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Federal Employees News Digest : Dec. 10, 2012
INSIGHT by Mike Causey continued from page 1 Kristi Dougherty General Manager Phil Piemonte Managing Editor Sherkiya Wedgeworth Online Managing Editor Becky Fenton Circulation Manager Nathan Abse Writer Mike Causey Columnist Edward Zurndorfer Columnist Published by 1105 Government Information Group, Anne Armstrong, President. 1105 Government Information Group is part of 1105 Media, Inc. Neal Vitale, CEO. Corporate Headquarters: 1105 Media, Inc. 9201 Oakdale Ave., Suite 101, Chatsworth, CA 91311 www.1105media.com Office: 8609 Westwood Center Drive, Suite 500 Vienna, VA 22182-2215 Phone: Editorial: (703) 891-8554 Subscriptions: (800) 989-3363 Fax: (703) 876-5130 Internet: www.FederalDaily.com Subscription Rates: 1 year---$99 Site Licenses are available: E-mail: FENDsitelicense@ FederalDaily.com For single article reprints (in minimum quantities of 250-500), e-prints, plaques and posters contact: PARS International Phone: (212) 221-9595 E-mail: firstname.lastname@example.org www.magreprints.com/QuickQuote.asp The Comptroller General has ruled that federal agen- cies and departments may buy Federal Employees News Digest publications with government funds. This decision is No. B-185591. Federal Tax ID 20-4583700. DUNS #612031414. FEDERAL EMPLOYEES NEWS DIGEST (ISSN 1065-0970) is published weekly except first week in January and last week in December by 1105 Media, Inc., 9201 Oakdale Avenue, Suite 101, Chatsworth, CA 91311. Annual subscription rate is: US $99. Subscription inquiries and customer service: Mail to: Federal Employees News Digest, PO Box 15428, N. Hollywood, CA 91615-5428, customerservice@feder- aldaily.com or call (800) 989-3363, fax (818) 487-4550. © Copyright 2012 by 1105 Media, Inc. All rights reserved. Reproductions or distribution in whole or part prohibited except by site license or reprint purchase. The information in this newsletter has not undergone any formal testing by 1105 Media, Inc. and is dis- tributed without any warranty expressed or implied. Implementation or use of any information contained herein is the reader's sole responsibility. While the information has been reviewed for accuracy, there is no guarantee that the same or similar results may be achieved in all environments. Technical inaccuracies may result from printing errors and/or new develop- ments in the industry. This publication's subscriber list, as well as other lists from 1105 Media, Inc., is available for rental. For more information, please contact our list manager, Merit Direct. Phone: (914) 368-1000; E-mail: 1105media@ meritdirect.com; Web: www.meritdirect.com/1105. December 10, 2012 Vol. 62, No. 22 2 Visit us on the Internet at www.FederalDaily.com Last Tuesday, I got to the Starbucks even earlier than usual. No celebrities at that time, but there was the usual unusual coffee group. It varies in size between two and eight people. There is usually one woman, sometimes two. They look like retirees anywhere, in any coffee shop. But these people are different. While standing in line one morning, I heard one man talking about meet- ings he had had with tribal leaders in Afghanistan in the 1980s. The others listened carefully. While he was talking about rockets and Russian Hind heli- copters, one of the women interjected a phrase in what sounded something like Arabic. Several of the people laughed. Another member of the group talked about a surprise he got when he first flew on Aeroflot, the notorious Soviet airline. One of the women talked about her experiences getting around the Middle East. One member of the coffee group was talking about his recent trip to Guantanamo. My ears perked up because I was there on a press visit a couple of years back. It was clear, how- ever, that he had spent a lot more time there doing some kind of research. Hmmm. They could have been making it up, of course. It could be that they are a troop of actors---or just bored people--- who assemble every day in hopes of impressing me, and people like me, who eavesdrop on their conversations. Or not. Washington is different. I used to commute by bus (the N 2, if you know the line), which took me down Massachusetts Avenue to Dupont Circle. The bus was never crowded, and several times I rode with a former director of the CIA. On one such ride, the bus passed a distinguished gentleman walking a dog. The man was wearing what my kids called "whale pants." That is, expensive, high-end blue cord pants with green whales on them. Not everybody could--- or should---wear pants like that. But he could and did. This man, too, was a former CIA director. It's not every day that you see two at the same time. One on the bus, and one from the bus. Interesting neighborhood. Interesting bus line. Interesting town. So what's the point? To the extent that there is one, it's this: Washington, D.C., is very much like any other big city or world capital. Lots of people (and traffic, don't get me started!), most of whom come from somewhere else. But it is what brings them here that sets them apart (for better or worse). And many of them stay here after they retire, because this where they raised their kids, made their friends, put down roots. After years of pining for God's country (which is wherever they came from) they realize they can't go home again. How many people in your average American coffee shop (even an upscale Starbucks) can talk, first hand, about being there for coups in Chile or Iran? Or tell jokes in Pashto? Or talk about lost luggage on an Aeroflot trip? Different, yes. Weird, maybe. But pretty neat all the same. Gotta run. I'm pretty sure Wolfe Blitzer just bumped my car while he was parking. I'm sure he's got good insur- ance. But you never know.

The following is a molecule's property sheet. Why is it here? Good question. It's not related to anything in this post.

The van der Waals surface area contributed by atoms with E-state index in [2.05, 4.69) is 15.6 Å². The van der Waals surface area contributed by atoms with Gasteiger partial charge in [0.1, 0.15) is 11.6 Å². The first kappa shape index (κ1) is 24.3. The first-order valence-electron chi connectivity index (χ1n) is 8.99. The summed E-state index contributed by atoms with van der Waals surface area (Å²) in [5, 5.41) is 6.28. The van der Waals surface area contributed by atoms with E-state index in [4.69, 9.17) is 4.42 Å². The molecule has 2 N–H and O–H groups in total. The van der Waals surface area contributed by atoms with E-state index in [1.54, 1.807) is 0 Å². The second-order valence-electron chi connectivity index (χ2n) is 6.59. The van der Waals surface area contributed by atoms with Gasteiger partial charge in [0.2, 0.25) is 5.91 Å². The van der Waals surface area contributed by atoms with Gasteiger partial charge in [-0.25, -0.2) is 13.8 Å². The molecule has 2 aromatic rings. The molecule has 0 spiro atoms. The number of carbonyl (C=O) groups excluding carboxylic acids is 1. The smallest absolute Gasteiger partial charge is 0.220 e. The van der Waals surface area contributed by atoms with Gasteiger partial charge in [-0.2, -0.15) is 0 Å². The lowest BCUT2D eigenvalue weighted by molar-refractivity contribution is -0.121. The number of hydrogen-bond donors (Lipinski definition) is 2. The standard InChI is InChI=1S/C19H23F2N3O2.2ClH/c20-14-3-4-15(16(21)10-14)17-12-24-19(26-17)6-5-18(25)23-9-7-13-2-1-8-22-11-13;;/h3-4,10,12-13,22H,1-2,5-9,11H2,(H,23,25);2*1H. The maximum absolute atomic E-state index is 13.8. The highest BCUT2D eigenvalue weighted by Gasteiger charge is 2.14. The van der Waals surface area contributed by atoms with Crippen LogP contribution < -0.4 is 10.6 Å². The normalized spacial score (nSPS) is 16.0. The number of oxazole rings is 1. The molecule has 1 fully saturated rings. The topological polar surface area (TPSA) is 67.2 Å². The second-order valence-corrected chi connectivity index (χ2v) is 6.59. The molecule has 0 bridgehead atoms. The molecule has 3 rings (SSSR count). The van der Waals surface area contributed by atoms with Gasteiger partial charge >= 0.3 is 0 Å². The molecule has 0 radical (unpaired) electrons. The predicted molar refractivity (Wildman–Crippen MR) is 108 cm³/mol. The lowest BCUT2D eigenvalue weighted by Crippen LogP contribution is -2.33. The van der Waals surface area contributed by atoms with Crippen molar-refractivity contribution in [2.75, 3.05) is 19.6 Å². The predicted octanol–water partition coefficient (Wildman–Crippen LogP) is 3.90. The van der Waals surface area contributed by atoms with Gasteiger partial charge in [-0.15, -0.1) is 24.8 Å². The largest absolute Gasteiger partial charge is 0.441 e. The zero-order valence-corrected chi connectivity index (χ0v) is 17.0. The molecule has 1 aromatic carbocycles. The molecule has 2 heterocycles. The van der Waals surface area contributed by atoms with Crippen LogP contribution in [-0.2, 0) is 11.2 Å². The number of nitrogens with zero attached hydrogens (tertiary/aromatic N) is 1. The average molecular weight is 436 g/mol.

Dec. 3, 2012
Dec. 17, 2012